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Jason Kao / covid cases (USE ACTUAL wowow)

The U.S. and Ivy League schools were late to respond to COVID-19. Data shows international universities did better.

In the wake of the COVID-19 pandemic, university administrators and government officials across the world acted to curb the effects of the virus on student populations, evacuating thousands of students from campus and shifting to online courses in just a matter of weeks.

On March 10, seven days after the United States reported its first hundred cases, Harvard University, Cornell University, and Yale University became the first Ivies to respond to the coronavirus outbreak by announcing a mandatory move-out for students.

Columbia was the last Ivy to announce a mandatory move-out, five days after the first Ivies made the announcement.

In that five-day span, the number of national cases had almost quadrupled.

On average, the Ivy League universities took 8.375 days to respond after the first hundred reported cases in the nation.

This response rate was a few days slower than that of China, whose government mandated the closure of all schools five days after its first 100 cases. As the first country to grapple with the effects of the virus in late January, China had a significantly higher number of cases at the time of the government's response, with 2,877 reported cases in the nation.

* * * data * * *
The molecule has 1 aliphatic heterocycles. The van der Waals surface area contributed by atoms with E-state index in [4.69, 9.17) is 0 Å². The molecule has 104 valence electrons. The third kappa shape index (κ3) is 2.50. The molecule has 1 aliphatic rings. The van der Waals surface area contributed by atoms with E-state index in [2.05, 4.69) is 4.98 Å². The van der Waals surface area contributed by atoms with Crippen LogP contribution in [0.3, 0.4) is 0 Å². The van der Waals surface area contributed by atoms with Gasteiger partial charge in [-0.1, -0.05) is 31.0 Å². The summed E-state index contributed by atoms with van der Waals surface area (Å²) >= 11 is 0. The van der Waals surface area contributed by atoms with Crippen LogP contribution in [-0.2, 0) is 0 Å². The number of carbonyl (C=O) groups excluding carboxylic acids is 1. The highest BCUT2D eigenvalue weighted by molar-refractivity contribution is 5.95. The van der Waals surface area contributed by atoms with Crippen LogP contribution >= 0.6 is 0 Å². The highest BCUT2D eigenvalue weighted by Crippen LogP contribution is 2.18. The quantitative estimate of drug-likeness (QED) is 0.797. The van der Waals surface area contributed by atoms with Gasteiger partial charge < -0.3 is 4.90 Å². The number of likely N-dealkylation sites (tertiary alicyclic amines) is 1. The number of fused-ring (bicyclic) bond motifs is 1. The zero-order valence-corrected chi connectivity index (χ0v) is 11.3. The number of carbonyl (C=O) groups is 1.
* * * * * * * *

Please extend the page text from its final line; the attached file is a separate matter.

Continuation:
The Ivies’ responses were far slower than that of South Korea, which began experiencing an outbreak in late February. The South Korean government closed schools across the country two days after the first 100 reported cases.

The number of national cases at the time of Columbia’s response matches that of Italy, which has faced significant criticism for its delays. Italy began experiencing an outbreak in early March.

Italy closed its schools when there were 3,858 cases, 11 days after the first hundred reported cases.

The United States began experiencing an outbreak in mid-March, long after effects had been seen in China, South Korea, and Italy. The lack of coordinated national response led to delays in school closures, discrepancies in state recommendations, and a lack of proactive efforts to inform university students of social distancing practices, according to experts.

The United States, with 555,313 cases at the time of publication, has surpassed the rest of the world.

The U.S. and Ivy League schools were late to respond to COVID-19. Data shows international universities did better.

April 13, 2020